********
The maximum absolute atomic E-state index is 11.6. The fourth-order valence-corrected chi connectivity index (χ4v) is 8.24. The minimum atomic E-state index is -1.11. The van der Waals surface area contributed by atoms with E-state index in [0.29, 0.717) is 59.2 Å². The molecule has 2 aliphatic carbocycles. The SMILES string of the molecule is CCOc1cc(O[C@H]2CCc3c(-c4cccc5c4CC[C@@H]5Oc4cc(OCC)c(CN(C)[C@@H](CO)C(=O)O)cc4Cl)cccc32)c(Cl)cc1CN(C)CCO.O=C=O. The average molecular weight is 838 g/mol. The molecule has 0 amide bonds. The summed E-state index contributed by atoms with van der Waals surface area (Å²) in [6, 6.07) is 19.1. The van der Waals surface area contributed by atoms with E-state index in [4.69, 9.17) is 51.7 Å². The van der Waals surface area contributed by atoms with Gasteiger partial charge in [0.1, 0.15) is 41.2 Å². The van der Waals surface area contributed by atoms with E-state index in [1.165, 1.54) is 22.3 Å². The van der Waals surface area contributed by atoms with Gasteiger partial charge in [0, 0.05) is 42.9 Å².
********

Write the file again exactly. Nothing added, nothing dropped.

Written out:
The maximum absolute atomic E-state index is 11.6. The fourth-order valence-corrected chi connectivity index (χ4v) is 8.24. The minimum atomic E-state index is -1.11. The van der Waals surface area contributed by atoms with E-state index in [0.29, 0.717) is 59.2 Å². The molecule has 2 aliphatic carbocycles. The SMILES string of the molecule is CCOc1cc(O[C@H]2CCc3c(-c4cccc5c4CC[C@@H]5Oc4cc(OCC)c(CN(C)[C@@H](CO)C(=O)O)cc4Cl)cccc32)c(Cl)cc1CN(C)CCO.O=C=O. The average molecular weight is 838 g/mol. The molecule has 0 amide bonds. The summed E-state index contributed by atoms with van der Waals surface area (Å²) in [6, 6.07) is 19.1. The van der Waals surface area contributed by atoms with E-state index in [4.69, 9.17) is 51.7 Å². The van der Waals surface area contributed by atoms with Gasteiger partial charge in [0.1, 0.15) is 41.2 Å². The van der Waals surface area contributed by atoms with E-state index in [1.165, 1.54) is 22.3 Å². The van der Waals surface area contributed by atoms with Gasteiger partial charge in [0, 0.05) is 42.9 Å².